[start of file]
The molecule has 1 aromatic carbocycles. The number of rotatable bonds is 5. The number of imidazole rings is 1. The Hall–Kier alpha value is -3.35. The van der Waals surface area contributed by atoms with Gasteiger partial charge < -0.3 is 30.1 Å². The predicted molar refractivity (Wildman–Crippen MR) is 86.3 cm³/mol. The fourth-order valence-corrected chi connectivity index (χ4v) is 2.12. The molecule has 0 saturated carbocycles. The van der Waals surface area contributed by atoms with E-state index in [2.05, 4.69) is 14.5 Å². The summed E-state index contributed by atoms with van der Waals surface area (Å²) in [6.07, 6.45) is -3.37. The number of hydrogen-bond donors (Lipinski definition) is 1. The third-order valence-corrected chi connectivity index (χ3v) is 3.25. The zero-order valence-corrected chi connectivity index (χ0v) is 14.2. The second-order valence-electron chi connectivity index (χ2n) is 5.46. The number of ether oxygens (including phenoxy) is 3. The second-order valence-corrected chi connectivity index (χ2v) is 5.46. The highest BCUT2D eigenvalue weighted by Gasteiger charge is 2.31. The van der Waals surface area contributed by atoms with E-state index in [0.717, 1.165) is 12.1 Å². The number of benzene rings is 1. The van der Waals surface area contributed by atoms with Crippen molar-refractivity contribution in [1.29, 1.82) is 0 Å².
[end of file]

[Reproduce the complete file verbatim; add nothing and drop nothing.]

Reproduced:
The molecule has 1 aromatic carbocycles. The number of rotatable bonds is 5. The number of imidazole rings is 1. The Hall–Kier alpha value is -3.35. The van der Waals surface area contributed by atoms with Gasteiger partial charge < -0.3 is 30.1 Å². The predicted molar refractivity (Wildman–Crippen MR) is 86.3 cm³/mol. The fourth-order valence-corrected chi connectivity index (χ4v) is 2.12. The molecule has 0 saturated carbocycles. The van der Waals surface area contributed by atoms with E-state index in [2.05, 4.69) is 14.5 Å². The summed E-state index contributed by atoms with van der Waals surface area (Å²) in [6.07, 6.45) is -3.37. The number of hydrogen-bond donors (Lipinski definition) is 1. The third-order valence-corrected chi connectivity index (χ3v) is 3.25. The zero-order valence-corrected chi connectivity index (χ0v) is 14.2. The second-order valence-electron chi connectivity index (χ2n) is 5.46. The number of ether oxygens (including phenoxy) is 3. The second-order valence-corrected chi connectivity index (χ2v) is 5.46. The highest BCUT2D eigenvalue weighted by Gasteiger charge is 2.31. The van der Waals surface area contributed by atoms with E-state index in [0.717, 1.165) is 12.1 Å². The number of benzene rings is 1. The van der Waals surface area contributed by atoms with Crippen molar-refractivity contribution in [1.29, 1.82) is 0 Å².